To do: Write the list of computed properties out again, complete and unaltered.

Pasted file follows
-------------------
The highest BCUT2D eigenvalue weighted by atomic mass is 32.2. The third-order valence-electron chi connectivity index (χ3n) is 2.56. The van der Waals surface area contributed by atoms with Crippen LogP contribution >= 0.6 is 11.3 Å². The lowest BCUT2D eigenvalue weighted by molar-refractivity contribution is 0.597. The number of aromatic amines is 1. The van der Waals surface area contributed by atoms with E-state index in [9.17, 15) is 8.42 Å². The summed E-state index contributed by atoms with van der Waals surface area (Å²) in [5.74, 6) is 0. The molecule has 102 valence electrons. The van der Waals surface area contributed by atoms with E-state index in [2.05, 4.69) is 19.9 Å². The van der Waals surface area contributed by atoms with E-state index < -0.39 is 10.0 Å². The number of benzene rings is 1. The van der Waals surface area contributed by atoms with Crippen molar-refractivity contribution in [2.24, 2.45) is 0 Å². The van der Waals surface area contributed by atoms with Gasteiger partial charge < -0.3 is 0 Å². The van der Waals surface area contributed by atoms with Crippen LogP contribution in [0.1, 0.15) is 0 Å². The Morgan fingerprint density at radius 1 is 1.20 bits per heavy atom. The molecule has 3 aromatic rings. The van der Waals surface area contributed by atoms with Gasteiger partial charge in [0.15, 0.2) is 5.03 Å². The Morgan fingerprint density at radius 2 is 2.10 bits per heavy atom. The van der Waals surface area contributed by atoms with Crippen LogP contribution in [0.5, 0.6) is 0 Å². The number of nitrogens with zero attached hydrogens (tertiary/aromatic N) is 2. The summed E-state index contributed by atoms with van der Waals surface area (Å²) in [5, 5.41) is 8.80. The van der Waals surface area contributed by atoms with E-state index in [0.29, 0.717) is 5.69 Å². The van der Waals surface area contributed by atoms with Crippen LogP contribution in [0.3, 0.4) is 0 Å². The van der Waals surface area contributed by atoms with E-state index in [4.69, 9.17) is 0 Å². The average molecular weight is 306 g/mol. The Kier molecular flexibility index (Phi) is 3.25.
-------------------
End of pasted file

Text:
The highest BCUT2D eigenvalue weighted by atomic mass is 32.2. The third-order valence-electron chi connectivity index (χ3n) is 2.56. The van der Waals surface area contributed by atoms with Crippen LogP contribution >= 0.6 is 11.3 Å². The lowest BCUT2D eigenvalue weighted by molar-refractivity contribution is 0.597. The number of aromatic amines is 1. The van der Waals surface area contributed by atoms with E-state index in [9.17, 15) is 8.42 Å². The summed E-state index contributed by atoms with van der Waals surface area (Å²) in [5.74, 6) is 0. The molecule has 102 valence electrons. The van der Waals surface area contributed by atoms with E-state index in [2.05, 4.69) is 19.9 Å². The van der Waals surface area contributed by atoms with E-state index < -0.39 is 10.0 Å². The number of benzene rings is 1. The van der Waals surface area contributed by atoms with Crippen molar-refractivity contribution in [2.24, 2.45) is 0 Å². The van der Waals surface area contributed by atoms with Gasteiger partial charge < -0.3 is 0 Å². The van der Waals surface area contributed by atoms with Crippen LogP contribution in [0.1, 0.15) is 0 Å². The Morgan fingerprint density at radius 1 is 1.20 bits per heavy atom. The molecule has 3 aromatic rings. The van der Waals surface area contributed by atoms with Gasteiger partial charge in [0.15, 0.2) is 5.03 Å². The Morgan fingerprint density at radius 2 is 2.10 bits per heavy atom. The van der Waals surface area contributed by atoms with Crippen LogP contribution in [0.5, 0.6) is 0 Å². The number of nitrogens with zero attached hydrogens (tertiary/aromatic N) is 2. The summed E-state index contributed by atoms with van der Waals surface area (Å²) in [5, 5.41) is 8.80. The van der Waals surface area contributed by atoms with E-state index in [0.29, 0.717) is 5.69 Å². The van der Waals surface area contributed by atoms with Crippen LogP contribution in [0.3, 0.4) is 0 Å². The van der Waals surface area contributed by atoms with E-state index in [4.69, 9.17) is 0 Å². The average molecular weight is 306 g/mol. The Kier molecular flexibility index (Phi) is 3.25.